Sunday, November 3, 2013

Sunday Dinner

by Robert Giles

To prepare for Sunday dinner, I helped my grandmother peel potatoes. Sunday dinner was a big deal at our house. We were a large family. Mom wanted the fellowship that comes from sitting down to a nice meal. The Sabbath didn't end when church let out - dinner for her family was Mom's personal ministry.

When dinner was over and the dishes were put away, we could go our separate ways.

We ate a lot of potatoes. Besides mashed potatoes, we had Dad's favorite roast and another vegetable. We all appreciated Mom's “Waldorf Salad” made with Jello, apples, and walnut pieces with a little pineapple. For dessert, there was chocolate cake.

Grandma and I soaked the potatoes for a few minutes and scrubbed them lightly with a brush. If a potato was green or soft, we discarded it. The potatoes always had a few “eyes”. Grandma showed me how to dig them out with the tip of my paring knife.

Grandma liked to listen to a radio station in Butler to get the local news. Often we would listen to the news while we peeled. Butler was about 40 miles away so the broadcast was not always free of static. That irritated Grandma.

We once listened to a report about a herd of dairy cows that had ventured out onto the ice on a farm pond. Several cows crashed through the ice and floundered in freezing water until the intrepid farmer got his tractor and pulled them out. Such was the news from Grandma’s home town.

When I asked  her questions, I took her to a whole new level of irritation.

Why are they called "eyes"?
Did you ever grow potatoes up at Summit?
What was Grandpa like?

Grandma never spoke much. When I was newly enlisted, she would criticize my peeling technique, telling me I was cutting too deeply. "You are throwing out the potato with the peel. Don't cut into the flesh." 

A boy who couldn’t peel a potato correctly wasn’t worth much, by Grandma's estimate. I learned to take my time, focus, and peel potatoes so well she was silenced.

Grandma must have had a lot of stories inside her but I wasn’t brave enough to flush them out. It wasn’t that I lacked curiosity.  I was afraid to upset Grandma.  I sensed that she liked to keep her hurts and secrets to herself.

Grandma had a way of deflating a boy with a short, dismissive “hmmpf”. What were all the questions for? She was "Grandma". That's all I needed to know.

We sat and peeled potatoes for about 30 minutes after washing and prepping them. Then we turned them over to Mom to cook and mash.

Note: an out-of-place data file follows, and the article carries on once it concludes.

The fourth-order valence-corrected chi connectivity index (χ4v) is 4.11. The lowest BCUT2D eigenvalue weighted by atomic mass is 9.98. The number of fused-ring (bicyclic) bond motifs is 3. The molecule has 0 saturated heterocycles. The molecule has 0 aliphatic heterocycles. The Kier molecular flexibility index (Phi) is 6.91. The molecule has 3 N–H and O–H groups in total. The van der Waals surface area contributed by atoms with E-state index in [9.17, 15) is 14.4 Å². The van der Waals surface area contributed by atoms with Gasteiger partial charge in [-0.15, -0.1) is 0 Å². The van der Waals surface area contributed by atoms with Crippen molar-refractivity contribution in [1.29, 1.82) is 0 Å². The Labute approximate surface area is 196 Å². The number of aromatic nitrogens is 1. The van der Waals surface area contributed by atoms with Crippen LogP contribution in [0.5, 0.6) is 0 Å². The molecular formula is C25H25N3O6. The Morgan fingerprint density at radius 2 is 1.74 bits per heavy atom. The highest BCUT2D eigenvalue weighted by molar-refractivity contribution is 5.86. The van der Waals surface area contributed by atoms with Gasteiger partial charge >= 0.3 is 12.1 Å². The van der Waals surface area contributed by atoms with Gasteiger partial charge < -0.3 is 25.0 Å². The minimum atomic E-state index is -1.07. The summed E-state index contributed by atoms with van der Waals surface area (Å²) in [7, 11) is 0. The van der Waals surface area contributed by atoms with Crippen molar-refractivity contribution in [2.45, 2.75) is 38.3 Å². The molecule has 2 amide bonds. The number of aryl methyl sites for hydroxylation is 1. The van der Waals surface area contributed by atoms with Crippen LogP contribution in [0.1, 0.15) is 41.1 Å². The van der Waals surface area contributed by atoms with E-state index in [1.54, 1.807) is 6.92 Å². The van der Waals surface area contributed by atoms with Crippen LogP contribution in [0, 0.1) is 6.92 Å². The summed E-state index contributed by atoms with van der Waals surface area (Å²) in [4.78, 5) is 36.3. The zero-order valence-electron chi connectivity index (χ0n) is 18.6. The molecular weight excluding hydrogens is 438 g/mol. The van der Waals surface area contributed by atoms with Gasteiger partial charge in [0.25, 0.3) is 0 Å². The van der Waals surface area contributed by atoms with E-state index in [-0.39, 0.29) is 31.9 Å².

Grandma sat bent over on her chair. I usually sat on the floor at her feet, my legs folded “Indian-fashion”. (I wonder now if the Indian was American or if this was a lazy man’s yoga posture.)

Grandma was about 80 years old and wore thick support hose. It looked impenetrable, like armor. Sometimes I was tired and wanted to rest my head on her knee but I knew she wouldn’t care for that.

I liked peeling potatoes with Grandma despite the lack of conversation. Maybe we were able to communicate through extra-sensory perception?

We did this chore on Sunday mornings for a number of years. Then, one by one, my sister and brothers drifted away. College, marriage, jobs, friends all pulled us apart. In autumn, there were neighborhood football games. Why sit around the table with the old folks when we could be out on the field scoring touchdowns?

"If we wait until after dinner it will already be dark out."

One Sunday, I suggested that we order pizza.

By then, it must have seemed like too much trouble to get out the “nice” dishes and silver. Maybe Sunday dinner had gone out of fashion. Mother's lace table cloth was fraying around the edges.

Eventually, the only time we had a “real” Sunday dinner was on Thanksgiving, Christmas, and Easter.

Grandma died a few days after her 90th birthday. She never did answer my question about Grandpa.

1 comment:

  1. Your blog brought back memories for me. My mother would put the roast I a low oven to bake while we went to church at St Stanislaus. After church we would sometimes pick up my grandparents on Duss Ave and bring them to our house on HIghland Ave for dinner. It is sad how I considered the whole thing a drag,